Troy Boyd and George Choy
Troy Boyd, originally from Mississippi by way of Connecticut, was born in 1960. He got his start in activism at the age of 5 when he became the first African American child to integrate the public schools of Meridian, Mississippi in 1965. He has lived in the Bay Area for 25 years and currently lives with his partner in Berkeley.
George Choy was born in 1960 in San Francisco and attended Mission High, then San Jose State University. He was a board member of Gay Asian Pacific Alliance (GAPA), a member of ACT UP and an activist for AIDS awareness. One of George’s lasting legacies was persuading the San Francisco Board of Supervisors to pass a resolution for Project 10, the counseling program for LGBT teens in public high schools.
From George Choy’s Archive
“My letter is a thank-you to George, a reflection on life as a Gay African American male in admiration of how George stepped out of the shadows and pushed for change. He made a full commitment to fostering partnerships, understanding, and awareness about AIDS, LGBT Youth, ACT Up Japan and their affects on Gay Asian and Pacific Islanders in America and around the world.
“I feel enlightened, saddened, afraid and hopeful when I look at George’s life. I have read his emails, cards, letters and random thoughts and looked at pictures of his young adult life. George faced his fears in the midst of a struggle to live. I am inspired by his curiosity to know those different from himself. George reminds me what it means to fully commit to what you believe in, to take the risk to explore the unknown through self expression while coming to understand who he was and the purpose of his life.” -Troy Boyd
It is difficult writing this letter to you; how do you admit that you are attracted to someone who died over ten years ago? But there it is: I was immediately drawn to your physical beauty. Is this sick or flattering? I say it is what it is. As I reviewed your life, your Mission High yearbook class of 1978 – which happens to be the same year I graduated from high school on the east coast – it made an instant connection for me. When I looked further, I came across your senior picture; you show such confidence in your senior picture that does not show in my own. Then I thought, San Francisco, the 1970′s, what a great time to be young and starting your life in such a strong gay positive environment.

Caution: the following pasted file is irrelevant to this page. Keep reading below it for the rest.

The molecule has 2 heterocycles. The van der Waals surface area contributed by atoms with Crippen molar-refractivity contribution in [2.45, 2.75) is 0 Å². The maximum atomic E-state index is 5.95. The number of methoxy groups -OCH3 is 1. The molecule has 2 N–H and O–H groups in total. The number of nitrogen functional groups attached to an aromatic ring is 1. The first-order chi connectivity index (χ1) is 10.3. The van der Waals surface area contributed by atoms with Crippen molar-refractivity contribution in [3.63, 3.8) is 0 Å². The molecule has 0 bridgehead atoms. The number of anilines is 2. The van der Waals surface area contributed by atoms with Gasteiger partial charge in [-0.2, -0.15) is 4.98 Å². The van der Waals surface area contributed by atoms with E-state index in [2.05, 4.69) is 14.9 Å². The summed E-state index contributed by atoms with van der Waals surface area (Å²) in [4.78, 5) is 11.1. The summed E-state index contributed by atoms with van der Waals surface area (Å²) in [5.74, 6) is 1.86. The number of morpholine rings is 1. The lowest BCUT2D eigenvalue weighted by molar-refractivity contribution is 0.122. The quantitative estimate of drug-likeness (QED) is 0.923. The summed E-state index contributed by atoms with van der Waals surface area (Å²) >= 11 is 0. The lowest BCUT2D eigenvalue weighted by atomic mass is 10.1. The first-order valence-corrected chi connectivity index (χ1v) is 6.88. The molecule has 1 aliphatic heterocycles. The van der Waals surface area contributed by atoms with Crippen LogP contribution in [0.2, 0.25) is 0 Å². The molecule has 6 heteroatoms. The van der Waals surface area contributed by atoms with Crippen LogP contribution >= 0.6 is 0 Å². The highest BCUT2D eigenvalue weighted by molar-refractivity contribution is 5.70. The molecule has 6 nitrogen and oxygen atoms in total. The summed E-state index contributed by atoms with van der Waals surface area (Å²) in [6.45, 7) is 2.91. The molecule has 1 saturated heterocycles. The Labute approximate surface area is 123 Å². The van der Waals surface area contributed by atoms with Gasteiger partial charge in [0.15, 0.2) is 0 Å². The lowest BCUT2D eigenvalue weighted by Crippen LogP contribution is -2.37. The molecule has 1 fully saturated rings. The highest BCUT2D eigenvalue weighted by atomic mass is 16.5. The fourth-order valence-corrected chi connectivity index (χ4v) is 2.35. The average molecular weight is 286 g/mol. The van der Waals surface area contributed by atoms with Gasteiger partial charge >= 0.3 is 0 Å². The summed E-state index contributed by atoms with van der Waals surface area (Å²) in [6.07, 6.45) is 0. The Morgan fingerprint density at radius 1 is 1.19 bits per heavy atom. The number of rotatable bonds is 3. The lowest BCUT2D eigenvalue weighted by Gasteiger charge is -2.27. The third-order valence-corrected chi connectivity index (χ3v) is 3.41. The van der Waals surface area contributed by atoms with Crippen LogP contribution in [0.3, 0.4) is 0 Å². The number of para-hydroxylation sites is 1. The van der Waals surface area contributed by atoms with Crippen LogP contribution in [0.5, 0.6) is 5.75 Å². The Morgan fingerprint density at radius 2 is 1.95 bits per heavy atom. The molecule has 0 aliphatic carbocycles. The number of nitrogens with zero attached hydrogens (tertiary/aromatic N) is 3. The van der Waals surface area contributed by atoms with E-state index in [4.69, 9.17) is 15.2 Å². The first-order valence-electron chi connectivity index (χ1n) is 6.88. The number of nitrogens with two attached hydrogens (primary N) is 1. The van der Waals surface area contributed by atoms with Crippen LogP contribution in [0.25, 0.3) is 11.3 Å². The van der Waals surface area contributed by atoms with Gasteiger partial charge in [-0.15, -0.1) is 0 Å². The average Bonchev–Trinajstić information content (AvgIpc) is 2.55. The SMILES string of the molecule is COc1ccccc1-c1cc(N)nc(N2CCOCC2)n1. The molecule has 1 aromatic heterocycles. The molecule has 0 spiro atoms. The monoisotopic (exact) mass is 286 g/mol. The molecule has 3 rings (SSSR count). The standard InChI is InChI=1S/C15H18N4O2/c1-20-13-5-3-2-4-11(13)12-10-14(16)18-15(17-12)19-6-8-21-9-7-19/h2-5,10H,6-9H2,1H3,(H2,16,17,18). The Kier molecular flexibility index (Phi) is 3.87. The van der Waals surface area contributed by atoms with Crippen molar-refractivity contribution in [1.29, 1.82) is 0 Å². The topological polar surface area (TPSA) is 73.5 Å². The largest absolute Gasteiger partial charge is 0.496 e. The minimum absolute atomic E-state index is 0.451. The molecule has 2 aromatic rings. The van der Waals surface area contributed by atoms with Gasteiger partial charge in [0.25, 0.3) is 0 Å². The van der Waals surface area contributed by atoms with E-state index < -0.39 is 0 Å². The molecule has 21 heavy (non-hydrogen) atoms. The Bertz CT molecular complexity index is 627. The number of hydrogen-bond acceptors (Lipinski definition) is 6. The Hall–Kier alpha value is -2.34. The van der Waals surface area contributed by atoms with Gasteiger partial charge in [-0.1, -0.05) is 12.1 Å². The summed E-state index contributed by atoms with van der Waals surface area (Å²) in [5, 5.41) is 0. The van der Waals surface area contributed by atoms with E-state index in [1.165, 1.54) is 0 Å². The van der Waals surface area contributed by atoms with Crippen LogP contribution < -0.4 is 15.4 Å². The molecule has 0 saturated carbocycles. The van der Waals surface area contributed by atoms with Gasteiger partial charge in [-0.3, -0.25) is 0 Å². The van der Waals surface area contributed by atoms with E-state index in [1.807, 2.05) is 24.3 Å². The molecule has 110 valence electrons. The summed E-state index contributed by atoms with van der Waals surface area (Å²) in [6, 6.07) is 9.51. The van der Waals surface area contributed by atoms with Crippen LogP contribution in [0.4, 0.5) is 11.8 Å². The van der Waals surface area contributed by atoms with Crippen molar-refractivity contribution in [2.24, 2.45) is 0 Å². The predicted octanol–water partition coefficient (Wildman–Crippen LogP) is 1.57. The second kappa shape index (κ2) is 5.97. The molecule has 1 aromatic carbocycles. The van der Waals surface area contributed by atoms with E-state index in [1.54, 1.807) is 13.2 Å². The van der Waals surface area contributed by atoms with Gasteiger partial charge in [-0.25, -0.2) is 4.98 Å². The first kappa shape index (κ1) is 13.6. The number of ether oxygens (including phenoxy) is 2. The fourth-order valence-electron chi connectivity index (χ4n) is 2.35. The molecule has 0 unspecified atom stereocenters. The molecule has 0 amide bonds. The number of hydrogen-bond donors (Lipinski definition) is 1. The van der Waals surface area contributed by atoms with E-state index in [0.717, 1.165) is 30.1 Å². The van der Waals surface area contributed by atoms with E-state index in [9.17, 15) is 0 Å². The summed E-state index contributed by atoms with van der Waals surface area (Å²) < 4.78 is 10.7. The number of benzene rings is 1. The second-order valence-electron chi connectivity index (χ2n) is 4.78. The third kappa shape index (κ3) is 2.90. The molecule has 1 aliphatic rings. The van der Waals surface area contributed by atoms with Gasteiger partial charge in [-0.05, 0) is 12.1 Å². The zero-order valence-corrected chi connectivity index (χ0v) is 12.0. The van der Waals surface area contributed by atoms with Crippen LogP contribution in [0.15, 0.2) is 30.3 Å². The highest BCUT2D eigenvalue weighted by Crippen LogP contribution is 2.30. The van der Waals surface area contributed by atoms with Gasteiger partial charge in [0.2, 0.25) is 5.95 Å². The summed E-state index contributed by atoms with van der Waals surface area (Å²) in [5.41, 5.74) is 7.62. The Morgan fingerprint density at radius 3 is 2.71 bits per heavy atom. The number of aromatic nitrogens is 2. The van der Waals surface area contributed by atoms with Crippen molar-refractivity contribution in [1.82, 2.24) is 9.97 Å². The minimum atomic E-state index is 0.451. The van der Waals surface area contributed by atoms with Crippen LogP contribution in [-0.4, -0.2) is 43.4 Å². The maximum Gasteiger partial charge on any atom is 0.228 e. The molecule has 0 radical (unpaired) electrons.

The environment I grew up in Connecticut was not as positive as San Francisco. I remember watching the news of gay rallies and marches in San Francisco. I knew this would be the place where I would spend a large part of my life, as it has turned out to be. It must have been exciting as a young teen to know you had a place to go like the Castro or Polk Street to discover who you are. That did not exist for me. All I had were books, magazines, and the occasional peep show where I showed a fake ID to see two men, maybe three or more, having sex with each other. That all changed when I left home for Boston to attend college and a whole world of self discovery opened up to me besides my education.
I continued through your archive looking for journal entries to learn what you were experiencing in your life; but sadly, you did very little recording of events in your life. On the other hand, you did record your life in pictures, which intrigued me very much. There are flyers of your involvement with GAPA, ACT Up, and the LGBT Youth and a draft of a speech you gave during a special event. You started your speech: “As a gay Chinese American living with AIDS,” but then you crossed out, “living with AIDS”; I wonder why you deleted that statement. Maybe you were not ready or someone suggested you remove it? I’m just wondering. Your pictures show a transformation that words cannot describe. They show your insecurity with an AIDS diagnosis. They also show the strength you found within yourself, especially after your trip to Japan, which seemed to be life changing for you. This all culminated for me in your ACT Up poster campaign to fight the ignorance surrounding AIDS. It showed a strong, self-assured, determined individual finally comfortable in his own skin. I would like to thank you for your openness.
What I am trying to say is, you left a roadmap for many to follow, to take the reigns and continue to work towards better medication for AIDS patients, pushing for the San Francisco Youth Project 10 which is needed in every school in the United States and around the world (wishful thinking). You left such a powerful legacy that the George Choy Memorial/Gay/Asian Pacific Alliance Scholarship is highly sought after every year. Thank you for your openness and for challenging me to look deeper into my life, to reflect on living my life as an open and honest Gay African American male who meets the challenges facing the Gay community today.
In Loving Spirit,